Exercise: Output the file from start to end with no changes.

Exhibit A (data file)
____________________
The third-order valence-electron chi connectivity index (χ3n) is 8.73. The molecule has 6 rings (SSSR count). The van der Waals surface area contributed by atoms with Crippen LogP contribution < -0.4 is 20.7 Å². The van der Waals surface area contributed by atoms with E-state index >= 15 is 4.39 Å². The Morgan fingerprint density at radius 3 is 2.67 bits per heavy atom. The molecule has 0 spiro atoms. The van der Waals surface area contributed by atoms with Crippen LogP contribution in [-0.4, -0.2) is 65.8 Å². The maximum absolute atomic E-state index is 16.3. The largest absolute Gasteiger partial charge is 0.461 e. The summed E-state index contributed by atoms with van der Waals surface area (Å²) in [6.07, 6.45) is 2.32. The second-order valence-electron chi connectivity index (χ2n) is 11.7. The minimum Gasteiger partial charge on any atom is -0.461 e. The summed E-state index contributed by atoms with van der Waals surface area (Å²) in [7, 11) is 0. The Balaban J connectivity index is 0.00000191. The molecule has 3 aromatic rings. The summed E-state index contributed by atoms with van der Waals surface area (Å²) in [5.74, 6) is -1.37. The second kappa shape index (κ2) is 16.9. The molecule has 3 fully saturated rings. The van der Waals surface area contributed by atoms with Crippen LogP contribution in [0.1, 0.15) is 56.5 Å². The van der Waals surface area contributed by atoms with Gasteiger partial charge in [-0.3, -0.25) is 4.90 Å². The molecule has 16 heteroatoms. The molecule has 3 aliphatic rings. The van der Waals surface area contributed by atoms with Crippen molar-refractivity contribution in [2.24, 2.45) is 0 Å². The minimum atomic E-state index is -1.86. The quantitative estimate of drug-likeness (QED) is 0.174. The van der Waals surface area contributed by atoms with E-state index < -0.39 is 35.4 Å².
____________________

The third-order valence-electron chi connectivity index (χ3n) is 8.73. The molecule has 6 rings (SSSR count). The van der Waals surface area contributed by atoms with Crippen LogP contribution < -0.4 is 20.7 Å². The van der Waals surface area contributed by atoms with E-state index >= 15 is 4.39 Å². The Morgan fingerprint density at radius 3 is 2.67 bits per heavy atom. The molecule has 0 spiro atoms. The van der Waals surface area contributed by atoms with Crippen LogP contribution in [-0.4, -0.2) is 65.8 Å². The maximum absolute atomic E-state index is 16.3. The largest absolute Gasteiger partial charge is 0.461 e. The summed E-state index contributed by atoms with van der Waals surface area (Å²) in [6.07, 6.45) is 2.32. The second-order valence-electron chi connectivity index (χ2n) is 11.7. The minimum Gasteiger partial charge on any atom is -0.461 e. The summed E-state index contributed by atoms with van der Waals surface area (Å²) in [7, 11) is 0. The Balaban J connectivity index is 0.00000191. The molecule has 3 aromatic rings. The summed E-state index contributed by atoms with van der Waals surface area (Å²) in [5.74, 6) is -1.37. The second kappa shape index (κ2) is 16.9. The molecule has 3 fully saturated rings. The van der Waals surface area contributed by atoms with Crippen LogP contribution in [0.1, 0.15) is 56.5 Å². The van der Waals surface area contributed by atoms with Gasteiger partial charge in [-0.3, -0.25) is 4.90 Å². The molecule has 16 heteroatoms. The molecule has 3 aliphatic rings. The van der Waals surface area contributed by atoms with Crippen molar-refractivity contribution in [2.24, 2.45) is 0 Å². The minimum atomic E-state index is -1.86. The quantitative estimate of drug-likeness (QED) is 0.174. The van der Waals surface area contributed by atoms with E-state index < -0.39 is 35.4 Å².